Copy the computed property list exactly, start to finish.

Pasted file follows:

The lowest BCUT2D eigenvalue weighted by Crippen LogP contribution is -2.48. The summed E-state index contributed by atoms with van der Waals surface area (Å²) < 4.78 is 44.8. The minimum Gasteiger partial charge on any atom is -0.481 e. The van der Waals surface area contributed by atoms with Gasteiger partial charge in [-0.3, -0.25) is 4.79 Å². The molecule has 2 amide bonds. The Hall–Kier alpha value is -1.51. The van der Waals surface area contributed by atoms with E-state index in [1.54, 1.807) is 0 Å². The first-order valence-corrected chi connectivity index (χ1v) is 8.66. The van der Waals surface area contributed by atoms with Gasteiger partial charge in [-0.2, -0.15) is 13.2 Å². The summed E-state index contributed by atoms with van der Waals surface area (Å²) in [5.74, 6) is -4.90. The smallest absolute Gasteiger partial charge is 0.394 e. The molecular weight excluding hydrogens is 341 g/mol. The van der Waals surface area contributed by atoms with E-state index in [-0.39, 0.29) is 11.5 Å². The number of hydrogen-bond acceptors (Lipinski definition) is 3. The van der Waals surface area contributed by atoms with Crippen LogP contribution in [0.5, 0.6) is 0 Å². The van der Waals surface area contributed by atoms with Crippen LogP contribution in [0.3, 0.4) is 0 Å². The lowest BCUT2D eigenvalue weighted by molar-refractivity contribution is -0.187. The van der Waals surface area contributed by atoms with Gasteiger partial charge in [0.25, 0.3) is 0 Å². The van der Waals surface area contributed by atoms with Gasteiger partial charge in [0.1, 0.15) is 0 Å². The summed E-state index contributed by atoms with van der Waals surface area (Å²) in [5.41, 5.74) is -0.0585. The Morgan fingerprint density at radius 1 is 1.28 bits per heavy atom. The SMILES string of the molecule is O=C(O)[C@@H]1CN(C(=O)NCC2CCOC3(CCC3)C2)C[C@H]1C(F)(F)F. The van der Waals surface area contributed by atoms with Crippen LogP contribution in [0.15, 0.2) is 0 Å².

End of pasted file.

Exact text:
The lowest BCUT2D eigenvalue weighted by Crippen LogP contribution is -2.48. The summed E-state index contributed by atoms with van der Waals surface area (Å²) < 4.78 is 44.8. The minimum Gasteiger partial charge on any atom is -0.481 e. The van der Waals surface area contributed by atoms with Gasteiger partial charge in [-0.3, -0.25) is 4.79 Å². The molecule has 2 amide bonds. The Hall–Kier alpha value is -1.51. The van der Waals surface area contributed by atoms with E-state index in [1.54, 1.807) is 0 Å². The first-order valence-corrected chi connectivity index (χ1v) is 8.66. The van der Waals surface area contributed by atoms with Gasteiger partial charge in [-0.2, -0.15) is 13.2 Å². The summed E-state index contributed by atoms with van der Waals surface area (Å²) in [5.74, 6) is -4.90. The smallest absolute Gasteiger partial charge is 0.394 e. The molecular weight excluding hydrogens is 341 g/mol. The van der Waals surface area contributed by atoms with E-state index in [-0.39, 0.29) is 11.5 Å². The number of hydrogen-bond acceptors (Lipinski definition) is 3. The van der Waals surface area contributed by atoms with Crippen LogP contribution in [0.5, 0.6) is 0 Å². The van der Waals surface area contributed by atoms with Crippen LogP contribution in [0.3, 0.4) is 0 Å². The lowest BCUT2D eigenvalue weighted by molar-refractivity contribution is -0.187. The van der Waals surface area contributed by atoms with Gasteiger partial charge in [0.25, 0.3) is 0 Å². The van der Waals surface area contributed by atoms with Gasteiger partial charge in [0.1, 0.15) is 0 Å². The summed E-state index contributed by atoms with van der Waals surface area (Å²) in [5.41, 5.74) is -0.0585. The Morgan fingerprint density at radius 1 is 1.28 bits per heavy atom. The SMILES string of the molecule is O=C(O)[C@@H]1CN(C(=O)NCC2CCOC3(CCC3)C2)C[C@H]1C(F)(F)F. The van der Waals surface area contributed by atoms with Crippen LogP contribution in [0.15, 0.2) is 0 Å².